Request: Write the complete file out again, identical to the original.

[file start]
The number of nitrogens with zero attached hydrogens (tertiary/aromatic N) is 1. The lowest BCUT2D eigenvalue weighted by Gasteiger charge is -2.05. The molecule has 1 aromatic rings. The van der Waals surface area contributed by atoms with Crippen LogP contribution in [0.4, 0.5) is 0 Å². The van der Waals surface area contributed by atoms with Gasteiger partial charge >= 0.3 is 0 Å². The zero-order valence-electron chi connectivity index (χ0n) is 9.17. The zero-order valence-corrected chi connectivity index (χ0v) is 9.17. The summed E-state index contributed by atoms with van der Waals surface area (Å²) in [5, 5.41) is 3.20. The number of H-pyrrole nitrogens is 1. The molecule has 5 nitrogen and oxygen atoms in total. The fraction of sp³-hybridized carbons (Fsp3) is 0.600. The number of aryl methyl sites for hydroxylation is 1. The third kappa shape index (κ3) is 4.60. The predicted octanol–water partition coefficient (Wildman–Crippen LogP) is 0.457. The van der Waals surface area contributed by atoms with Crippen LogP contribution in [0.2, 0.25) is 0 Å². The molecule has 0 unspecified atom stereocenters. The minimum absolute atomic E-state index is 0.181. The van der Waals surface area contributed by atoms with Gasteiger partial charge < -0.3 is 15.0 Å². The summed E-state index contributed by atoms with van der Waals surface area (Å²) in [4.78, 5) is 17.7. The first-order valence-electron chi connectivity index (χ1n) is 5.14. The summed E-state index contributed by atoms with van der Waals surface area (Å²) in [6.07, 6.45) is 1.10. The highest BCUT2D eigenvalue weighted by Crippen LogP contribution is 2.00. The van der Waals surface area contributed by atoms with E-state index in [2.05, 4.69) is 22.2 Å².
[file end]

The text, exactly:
The number of nitrogens with zero attached hydrogens (tertiary/aromatic N) is 1. The lowest BCUT2D eigenvalue weighted by Gasteiger charge is -2.05. The molecule has 1 aromatic rings. The van der Waals surface area contributed by atoms with Crippen LogP contribution in [0.4, 0.5) is 0 Å². The van der Waals surface area contributed by atoms with Gasteiger partial charge >= 0.3 is 0 Å². The zero-order valence-electron chi connectivity index (χ0n) is 9.17. The zero-order valence-corrected chi connectivity index (χ0v) is 9.17. The summed E-state index contributed by atoms with van der Waals surface area (Å²) in [5, 5.41) is 3.20. The number of H-pyrrole nitrogens is 1. The molecule has 5 nitrogen and oxygen atoms in total. The fraction of sp³-hybridized carbons (Fsp3) is 0.600. The number of aryl methyl sites for hydroxylation is 1. The third kappa shape index (κ3) is 4.60. The predicted octanol–water partition coefficient (Wildman–Crippen LogP) is 0.457. The van der Waals surface area contributed by atoms with Crippen LogP contribution in [0.2, 0.25) is 0 Å². The molecule has 0 unspecified atom stereocenters. The minimum absolute atomic E-state index is 0.181. The van der Waals surface area contributed by atoms with Gasteiger partial charge < -0.3 is 15.0 Å². The summed E-state index contributed by atoms with van der Waals surface area (Å²) in [4.78, 5) is 17.7. The first-order valence-electron chi connectivity index (χ1n) is 5.14. The summed E-state index contributed by atoms with van der Waals surface area (Å²) in [6.07, 6.45) is 1.10. The highest BCUT2D eigenvalue weighted by Crippen LogP contribution is 2.00. The van der Waals surface area contributed by atoms with E-state index in [2.05, 4.69) is 22.2 Å².